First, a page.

State Library of South Australia

South Australian Red Cross Information Bureau project update

From 1916 until 1919, the South Australian Red Cross Information Bureau (SARCIB) performed the service of undertaking research into 8,033 enquiries from family and friends of missing Australian Imperial Force personnel who fought in World War 1 (WW1). An envelope was created for each enquiry containing:

  • information about each soldier enquired upon
  • letters from the requesting family
  • eyewitness statements about the soldier's last known whereabouts
  • and, in most cases, the resulting information on the fate of the soldier, expressed to the enquirer.
Stephanie one of our volunteers at one of the dedicated workstations. Photo Katie Hannan
Stephanie, one of our volunteers at one of the dedicated workstations. Photo – Katie Hannan

The State Library of South Australia (SLSA) is undertaking the phased development of a web resource for this information that will enable other institutions, researchers and family historians worldwide to interrogate, contribute to and harvest the database, and highlight South Australia's contributions to WW1. We anticipate releasing this web resource in 2015.

Just as the Bureau used a volunteer workforce, SLSA continued this tradition by engaging volunteers to contribute to the discovery of these missing South Australian soldiers again.

Using dedicated workstations equipped with twin screens and a range of tools, such as specially prepared spreadsheets available on Google Drive, our volunteers completed the research and indexing of more than 8000 enquiry packets digitised in Phase 1 in 2012-13. Red Cross Information Bureau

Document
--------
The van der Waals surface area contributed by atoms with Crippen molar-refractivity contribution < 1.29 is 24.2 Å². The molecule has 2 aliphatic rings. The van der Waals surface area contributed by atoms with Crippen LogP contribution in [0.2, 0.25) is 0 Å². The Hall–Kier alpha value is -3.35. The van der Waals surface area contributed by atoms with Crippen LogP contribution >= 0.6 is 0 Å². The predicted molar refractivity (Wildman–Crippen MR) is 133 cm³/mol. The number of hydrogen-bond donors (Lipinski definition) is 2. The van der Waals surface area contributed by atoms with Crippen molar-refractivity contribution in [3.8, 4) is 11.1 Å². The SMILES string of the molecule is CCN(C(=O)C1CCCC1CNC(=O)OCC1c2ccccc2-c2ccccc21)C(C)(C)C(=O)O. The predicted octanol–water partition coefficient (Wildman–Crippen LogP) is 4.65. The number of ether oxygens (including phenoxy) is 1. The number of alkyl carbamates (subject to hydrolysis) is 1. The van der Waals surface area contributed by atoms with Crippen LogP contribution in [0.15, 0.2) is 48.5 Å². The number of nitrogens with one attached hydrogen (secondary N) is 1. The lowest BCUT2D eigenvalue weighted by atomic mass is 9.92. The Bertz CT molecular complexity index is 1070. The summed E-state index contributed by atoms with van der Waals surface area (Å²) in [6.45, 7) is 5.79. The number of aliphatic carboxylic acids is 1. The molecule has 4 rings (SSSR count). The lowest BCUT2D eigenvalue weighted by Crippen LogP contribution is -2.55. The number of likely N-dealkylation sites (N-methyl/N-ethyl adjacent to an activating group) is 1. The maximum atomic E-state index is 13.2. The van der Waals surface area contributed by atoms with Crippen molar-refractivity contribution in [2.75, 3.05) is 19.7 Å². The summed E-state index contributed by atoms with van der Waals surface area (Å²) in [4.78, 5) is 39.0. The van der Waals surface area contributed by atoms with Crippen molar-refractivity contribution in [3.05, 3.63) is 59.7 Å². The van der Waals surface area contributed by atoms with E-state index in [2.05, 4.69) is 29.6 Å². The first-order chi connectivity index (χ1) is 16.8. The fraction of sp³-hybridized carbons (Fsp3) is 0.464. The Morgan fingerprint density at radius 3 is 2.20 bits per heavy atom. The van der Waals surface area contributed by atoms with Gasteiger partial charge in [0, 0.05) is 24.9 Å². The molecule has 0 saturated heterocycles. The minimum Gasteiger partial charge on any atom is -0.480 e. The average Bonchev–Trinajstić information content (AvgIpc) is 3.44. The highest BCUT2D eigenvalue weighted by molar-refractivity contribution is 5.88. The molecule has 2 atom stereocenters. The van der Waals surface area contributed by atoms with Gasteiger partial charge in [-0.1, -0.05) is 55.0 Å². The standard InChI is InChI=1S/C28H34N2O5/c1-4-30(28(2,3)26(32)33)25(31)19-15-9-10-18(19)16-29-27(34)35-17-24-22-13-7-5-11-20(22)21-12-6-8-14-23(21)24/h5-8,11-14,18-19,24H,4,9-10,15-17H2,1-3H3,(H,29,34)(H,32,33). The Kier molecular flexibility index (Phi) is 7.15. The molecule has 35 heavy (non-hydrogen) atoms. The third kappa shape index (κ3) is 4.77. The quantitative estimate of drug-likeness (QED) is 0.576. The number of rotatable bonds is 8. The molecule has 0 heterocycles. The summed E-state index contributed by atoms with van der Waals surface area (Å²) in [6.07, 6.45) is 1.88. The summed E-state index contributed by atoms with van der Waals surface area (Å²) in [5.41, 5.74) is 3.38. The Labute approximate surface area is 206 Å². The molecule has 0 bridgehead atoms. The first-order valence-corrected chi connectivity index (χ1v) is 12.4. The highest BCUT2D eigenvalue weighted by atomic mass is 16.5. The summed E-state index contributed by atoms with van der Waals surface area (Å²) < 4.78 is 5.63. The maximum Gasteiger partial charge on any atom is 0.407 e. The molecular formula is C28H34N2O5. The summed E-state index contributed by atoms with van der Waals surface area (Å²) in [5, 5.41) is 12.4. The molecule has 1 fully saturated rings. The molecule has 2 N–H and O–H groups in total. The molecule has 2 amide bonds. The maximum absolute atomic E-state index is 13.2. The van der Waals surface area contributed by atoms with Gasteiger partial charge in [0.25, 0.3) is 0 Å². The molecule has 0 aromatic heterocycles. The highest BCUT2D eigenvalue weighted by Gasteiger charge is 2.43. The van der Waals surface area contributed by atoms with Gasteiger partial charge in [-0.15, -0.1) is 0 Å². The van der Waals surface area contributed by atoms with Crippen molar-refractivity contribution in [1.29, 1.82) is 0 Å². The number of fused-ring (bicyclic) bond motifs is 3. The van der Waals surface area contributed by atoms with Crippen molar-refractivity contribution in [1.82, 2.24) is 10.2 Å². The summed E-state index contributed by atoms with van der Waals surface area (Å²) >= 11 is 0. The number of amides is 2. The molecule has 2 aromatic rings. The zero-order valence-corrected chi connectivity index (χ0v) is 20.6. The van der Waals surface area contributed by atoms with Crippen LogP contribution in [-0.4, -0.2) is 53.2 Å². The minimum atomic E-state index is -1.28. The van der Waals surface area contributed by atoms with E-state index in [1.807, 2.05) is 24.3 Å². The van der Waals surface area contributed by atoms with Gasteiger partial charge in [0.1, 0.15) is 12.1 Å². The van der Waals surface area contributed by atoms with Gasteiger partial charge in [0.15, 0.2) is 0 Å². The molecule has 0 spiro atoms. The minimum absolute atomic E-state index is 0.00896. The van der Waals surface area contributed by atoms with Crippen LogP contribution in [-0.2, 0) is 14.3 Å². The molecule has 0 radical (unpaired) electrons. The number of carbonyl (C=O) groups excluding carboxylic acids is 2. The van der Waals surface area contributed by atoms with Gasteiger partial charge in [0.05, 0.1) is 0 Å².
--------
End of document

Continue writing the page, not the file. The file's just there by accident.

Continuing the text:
This mammoth task achieved these staggering figures

  • 8,024 digitized packets with a total of 76,718 pages were indexed.
  • 19,696 names were indexed which will be turned into individual records in the final resource - soldiers, nurses, eyewitnesses and enquirers were indexed to broaden the appeal and usefulness of the content

The project engaged 40 volunteers from our current volunteer program (including some recently retired archivists from our own staff). Students from the University of South Australia's (UniSA) Business Information Management and Library Information Management course, were also engaged.

SLSA was fortunate to have the support of the Barossa Public Library where 13 volunteers worked on this project from Nuriootpa.

As it wasn't possible to have external volunteers keying data directly into our catalogue, a spreadsheet was developed to aid the data entry process. Some fields for each record contained the same information across the collection and so the spreadsheets were pre-populated with those fields hidden. Volunteers were only required to key in unique data for that record.

  • We also controlled the data entry by having drop downs with selected terms so that the correct form of battalion name appears etc.
  • The spreadsheets were on Google Drive and exported to Excel and then using the Marc Edit program to concatenate the fields, staff could create a MARC record suitable for Millennium.

Their efforts have kept the project on track to be completed in the first quarter of 2015 and were worth approximately $80,000 to the project.

The recruitment of volunteers for data entry was a natural alignment for this project, neatly creating a full circle that commences with volunteers in 1915 and ends with volunteers in the 21st century. We remain grateful to all volunteers associated with the South Australian Red Cross Information Bureau.

More information about the South Australian Red Cross Information Bureau project.

More information about our projects.

Story by: Andrew Piper

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Page last updated: 11:28 AM 4 Nov 2014

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